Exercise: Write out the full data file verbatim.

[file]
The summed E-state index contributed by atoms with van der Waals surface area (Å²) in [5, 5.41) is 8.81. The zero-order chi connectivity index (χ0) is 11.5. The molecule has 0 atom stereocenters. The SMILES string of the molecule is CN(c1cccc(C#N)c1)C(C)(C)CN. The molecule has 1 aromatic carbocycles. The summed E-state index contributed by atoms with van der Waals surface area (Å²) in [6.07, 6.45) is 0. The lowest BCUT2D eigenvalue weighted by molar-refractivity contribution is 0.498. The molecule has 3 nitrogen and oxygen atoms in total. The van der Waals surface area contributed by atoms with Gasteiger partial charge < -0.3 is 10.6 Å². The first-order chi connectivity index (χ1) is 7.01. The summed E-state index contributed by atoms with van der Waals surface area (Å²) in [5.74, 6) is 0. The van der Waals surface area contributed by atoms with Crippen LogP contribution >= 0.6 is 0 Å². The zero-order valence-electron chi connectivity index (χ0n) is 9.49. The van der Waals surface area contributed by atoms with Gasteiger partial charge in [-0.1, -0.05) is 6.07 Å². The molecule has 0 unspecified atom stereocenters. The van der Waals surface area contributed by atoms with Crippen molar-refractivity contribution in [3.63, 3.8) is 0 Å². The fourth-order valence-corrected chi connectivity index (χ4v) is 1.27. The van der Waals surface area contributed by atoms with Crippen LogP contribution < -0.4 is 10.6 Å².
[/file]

The summed E-state index contributed by atoms with van der Waals surface area (Å²) in [5, 5.41) is 8.81. The zero-order chi connectivity index (χ0) is 11.5. The molecule has 0 atom stereocenters. The SMILES string of the molecule is CN(c1cccc(C#N)c1)C(C)(C)CN. The molecule has 1 aromatic carbocycles. The summed E-state index contributed by atoms with van der Waals surface area (Å²) in [6.07, 6.45) is 0. The lowest BCUT2D eigenvalue weighted by molar-refractivity contribution is 0.498. The molecule has 3 nitrogen and oxygen atoms in total. The van der Waals surface area contributed by atoms with Gasteiger partial charge < -0.3 is 10.6 Å². The first-order chi connectivity index (χ1) is 7.01. The summed E-state index contributed by atoms with van der Waals surface area (Å²) in [5.74, 6) is 0. The van der Waals surface area contributed by atoms with Crippen LogP contribution >= 0.6 is 0 Å². The zero-order valence-electron chi connectivity index (χ0n) is 9.49. The van der Waals surface area contributed by atoms with Gasteiger partial charge in [-0.1, -0.05) is 6.07 Å². The molecule has 0 unspecified atom stereocenters. The van der Waals surface area contributed by atoms with Crippen molar-refractivity contribution in [3.63, 3.8) is 0 Å². The fourth-order valence-corrected chi connectivity index (χ4v) is 1.27. The van der Waals surface area contributed by atoms with Crippen LogP contribution < -0.4 is 10.6 Å².